Alternative Methods of Treating Asthma and Allergies

Nowadays complementary-alternative medicine is a popular trend: according to the statistics, approximately half of the whole population of the USA always uses or have tried to use CAM at least once.

CAM includes such forms of treatment as acupuncture, herbal medicines, homeopathic remedies, and yoga. The reason for the increased use of CAM-methods may be based on widespread distrust of scientific-based medicine and negative experience with doctors whose prescriptions did not help. In addition, many people believe that CAM is natural and consequently safe.

So, what are the most common methods of CAM?


Acupuncture originated from traditional Chinese medicine. Ancient physicians used it for treating hundreds of chronic diseases, such as asthma and allergic rhinitis. They inserted needles into the patient’s skin at special parts of the body, and these manipulations were supposed to restore normal balance of “vital flows”.

However, the power of acupuncture in treating asthma is not supported by proper medical evidence. The difficult part is that it is impossible to include a placebo group as part of the study.

Available results of scientific research in acupuncture show almost no benefit for the treatment of asthma. As for allergic rhinitis, some studies show its benefit over placebo. During one study on children, it appeared that kids who received real acupuncture showed better results than the second control group. However, they needed the same traditional therapy for their allergic reactions as the placebo group.

Herbal Medications

Many studies concerning various herbal supplements in asthma were poorly designed. Useful herbs that showed good results include Chinese herb mixes, Boswellia serrata, and Indian ipecac.

Researches on herbs in allergic rhinitis are more promising. One of them showed that butterbur had the same effect as cetirizine, and the second one showed its equivalence to fexofenadine. During another studies, scientists have found that biminne and Chinese mixes help improve symptoms of allergic rhinitis compared to placebo.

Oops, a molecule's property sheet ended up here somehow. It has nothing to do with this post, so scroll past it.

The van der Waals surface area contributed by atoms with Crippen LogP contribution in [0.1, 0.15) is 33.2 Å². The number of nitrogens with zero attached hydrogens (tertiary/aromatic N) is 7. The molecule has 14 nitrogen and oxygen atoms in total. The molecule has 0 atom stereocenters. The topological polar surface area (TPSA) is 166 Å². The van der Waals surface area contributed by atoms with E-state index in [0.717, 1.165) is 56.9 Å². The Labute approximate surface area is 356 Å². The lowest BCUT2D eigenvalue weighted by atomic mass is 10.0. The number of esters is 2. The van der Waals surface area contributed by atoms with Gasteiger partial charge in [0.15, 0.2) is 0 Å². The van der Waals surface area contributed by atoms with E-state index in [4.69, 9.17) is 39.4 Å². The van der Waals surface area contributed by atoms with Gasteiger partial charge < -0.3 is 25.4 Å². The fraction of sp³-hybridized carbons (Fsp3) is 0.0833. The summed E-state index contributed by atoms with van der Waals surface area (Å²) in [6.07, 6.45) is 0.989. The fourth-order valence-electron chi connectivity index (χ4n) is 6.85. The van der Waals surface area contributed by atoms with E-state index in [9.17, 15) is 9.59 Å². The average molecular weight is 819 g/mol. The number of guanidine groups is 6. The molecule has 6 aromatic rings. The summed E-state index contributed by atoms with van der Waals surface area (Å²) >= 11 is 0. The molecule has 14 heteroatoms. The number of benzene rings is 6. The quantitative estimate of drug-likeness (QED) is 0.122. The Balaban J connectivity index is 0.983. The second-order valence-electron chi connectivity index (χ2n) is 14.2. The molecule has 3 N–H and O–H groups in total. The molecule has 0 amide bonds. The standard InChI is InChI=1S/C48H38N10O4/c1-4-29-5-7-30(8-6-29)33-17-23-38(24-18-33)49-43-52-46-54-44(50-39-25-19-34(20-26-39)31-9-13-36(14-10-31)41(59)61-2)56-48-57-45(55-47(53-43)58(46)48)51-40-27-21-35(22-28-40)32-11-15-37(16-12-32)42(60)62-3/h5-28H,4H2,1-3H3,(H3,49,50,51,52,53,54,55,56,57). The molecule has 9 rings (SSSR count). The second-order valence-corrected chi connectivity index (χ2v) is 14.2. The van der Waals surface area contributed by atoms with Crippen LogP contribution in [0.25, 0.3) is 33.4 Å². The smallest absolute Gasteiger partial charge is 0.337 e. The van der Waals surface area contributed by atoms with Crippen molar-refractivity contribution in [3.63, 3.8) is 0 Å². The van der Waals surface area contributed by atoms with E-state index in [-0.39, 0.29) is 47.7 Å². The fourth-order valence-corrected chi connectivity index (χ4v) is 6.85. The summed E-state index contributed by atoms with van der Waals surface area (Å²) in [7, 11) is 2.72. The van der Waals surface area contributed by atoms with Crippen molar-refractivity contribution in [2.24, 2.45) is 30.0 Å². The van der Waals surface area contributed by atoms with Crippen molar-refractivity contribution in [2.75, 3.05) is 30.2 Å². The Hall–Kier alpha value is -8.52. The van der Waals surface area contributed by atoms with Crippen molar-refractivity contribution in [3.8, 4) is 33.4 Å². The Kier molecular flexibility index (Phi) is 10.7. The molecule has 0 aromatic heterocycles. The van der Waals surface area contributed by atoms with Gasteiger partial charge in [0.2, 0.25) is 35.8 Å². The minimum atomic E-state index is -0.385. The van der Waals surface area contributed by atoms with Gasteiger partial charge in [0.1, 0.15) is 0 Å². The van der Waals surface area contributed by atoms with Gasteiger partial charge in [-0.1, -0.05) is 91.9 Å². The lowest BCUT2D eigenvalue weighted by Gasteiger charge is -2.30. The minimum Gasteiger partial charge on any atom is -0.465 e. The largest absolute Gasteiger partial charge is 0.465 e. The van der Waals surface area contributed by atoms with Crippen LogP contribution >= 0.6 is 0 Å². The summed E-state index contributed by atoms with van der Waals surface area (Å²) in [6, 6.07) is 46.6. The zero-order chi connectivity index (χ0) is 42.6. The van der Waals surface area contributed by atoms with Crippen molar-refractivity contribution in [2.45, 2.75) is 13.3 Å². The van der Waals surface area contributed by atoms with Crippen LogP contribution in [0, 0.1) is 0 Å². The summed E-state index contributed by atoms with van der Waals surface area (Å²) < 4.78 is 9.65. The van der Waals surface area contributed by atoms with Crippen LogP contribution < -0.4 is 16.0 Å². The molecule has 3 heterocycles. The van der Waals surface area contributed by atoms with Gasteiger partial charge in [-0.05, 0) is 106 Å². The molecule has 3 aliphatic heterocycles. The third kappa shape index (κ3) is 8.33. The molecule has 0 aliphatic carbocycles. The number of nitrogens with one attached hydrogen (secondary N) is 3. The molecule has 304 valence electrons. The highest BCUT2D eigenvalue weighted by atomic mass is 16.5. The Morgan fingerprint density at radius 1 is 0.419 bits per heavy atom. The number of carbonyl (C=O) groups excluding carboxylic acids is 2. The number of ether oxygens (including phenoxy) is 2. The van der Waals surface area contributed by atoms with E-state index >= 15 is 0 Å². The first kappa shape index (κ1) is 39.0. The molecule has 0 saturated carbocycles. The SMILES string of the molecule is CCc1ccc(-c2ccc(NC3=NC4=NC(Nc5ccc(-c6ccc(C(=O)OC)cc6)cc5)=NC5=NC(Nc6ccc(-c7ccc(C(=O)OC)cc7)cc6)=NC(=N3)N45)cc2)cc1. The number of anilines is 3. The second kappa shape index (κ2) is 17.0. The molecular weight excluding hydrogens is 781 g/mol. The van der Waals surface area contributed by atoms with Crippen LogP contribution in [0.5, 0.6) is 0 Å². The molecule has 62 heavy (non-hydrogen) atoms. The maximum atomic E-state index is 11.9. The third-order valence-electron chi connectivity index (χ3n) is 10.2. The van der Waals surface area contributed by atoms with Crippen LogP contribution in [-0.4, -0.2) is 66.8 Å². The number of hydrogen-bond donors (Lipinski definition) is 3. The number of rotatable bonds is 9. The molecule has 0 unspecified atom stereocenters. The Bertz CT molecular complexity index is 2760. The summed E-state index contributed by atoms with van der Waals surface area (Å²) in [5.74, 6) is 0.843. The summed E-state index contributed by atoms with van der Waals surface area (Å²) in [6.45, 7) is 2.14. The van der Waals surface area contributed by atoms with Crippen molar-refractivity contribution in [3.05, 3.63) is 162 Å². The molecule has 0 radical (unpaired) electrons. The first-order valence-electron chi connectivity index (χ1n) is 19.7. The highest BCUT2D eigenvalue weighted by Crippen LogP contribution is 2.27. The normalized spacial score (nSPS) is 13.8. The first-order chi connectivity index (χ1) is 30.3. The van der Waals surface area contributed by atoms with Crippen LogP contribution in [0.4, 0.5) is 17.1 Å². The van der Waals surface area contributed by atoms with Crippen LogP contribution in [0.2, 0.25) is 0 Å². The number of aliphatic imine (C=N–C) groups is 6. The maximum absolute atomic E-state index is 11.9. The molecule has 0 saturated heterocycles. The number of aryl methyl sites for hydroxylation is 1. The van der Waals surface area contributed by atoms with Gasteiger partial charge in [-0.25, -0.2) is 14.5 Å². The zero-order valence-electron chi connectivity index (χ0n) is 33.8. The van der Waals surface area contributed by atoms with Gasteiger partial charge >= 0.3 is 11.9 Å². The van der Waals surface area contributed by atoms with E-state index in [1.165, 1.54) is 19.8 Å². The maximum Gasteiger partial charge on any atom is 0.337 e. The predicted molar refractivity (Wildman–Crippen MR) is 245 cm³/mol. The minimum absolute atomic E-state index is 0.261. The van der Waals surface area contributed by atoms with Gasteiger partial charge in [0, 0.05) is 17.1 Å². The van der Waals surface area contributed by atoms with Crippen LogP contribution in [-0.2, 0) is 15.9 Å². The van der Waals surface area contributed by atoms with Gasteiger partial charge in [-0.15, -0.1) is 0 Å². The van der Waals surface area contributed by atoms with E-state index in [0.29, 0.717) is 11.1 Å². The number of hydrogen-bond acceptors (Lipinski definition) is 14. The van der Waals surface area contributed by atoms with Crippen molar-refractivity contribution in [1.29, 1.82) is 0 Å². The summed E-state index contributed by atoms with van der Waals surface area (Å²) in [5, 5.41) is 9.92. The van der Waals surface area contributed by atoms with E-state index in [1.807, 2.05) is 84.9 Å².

Considering those, one should notice that herbal supplements also have some drawbacks. Thee may cause dangerous side effects and interact with prescribed medications in a negative way. Moreover, FDA does not approve herbal supplements in the same manner as traditional prescription medications, so their purity and harmlessness are not guaranteed.


This alternative method is based on the idea that illnesses can be treated by giving the patient extremely small amounts of substance causing the disease. Immunotherapy uses similar principles.

However, homeopathic remedies showed little to no results in treating asthma, according to three well-designed studies.

The situation with allergic rhinitis is a bit better: scientists managed to show the benefit of homeopathic remedies over antihistamines in treating this illness. Yet the overall evidence for homeopathic supplements and drugs is weak in comparison to the strong results of prescription medications.

Other Alternative Techniques

• Chiropractic-Spinal Manipulation. One study showed that patients had decreased sensitivity to an irritant active agent that helped detect the severity of asthma after a course of a chiropractic spinal manipulation. Another quite poorly designed test showed a slight improvement of lung function in the group receiving “real treatment”.

• Yoga and Breathing Techniques. These are beneficial methods to improve mental well-being, while scientific studies on such techniques failed to show improvement in symptoms of asthma.

To cut a long story short, CAM-methods show weak results in treating asthma and allergic rhinitis in comparison to ordinary medicine. It is reasonable to make them part of an overall therapy, but it is not wise to replace conventional medications with herbal supplements or yoga classes – it can lead to deplorable consequences.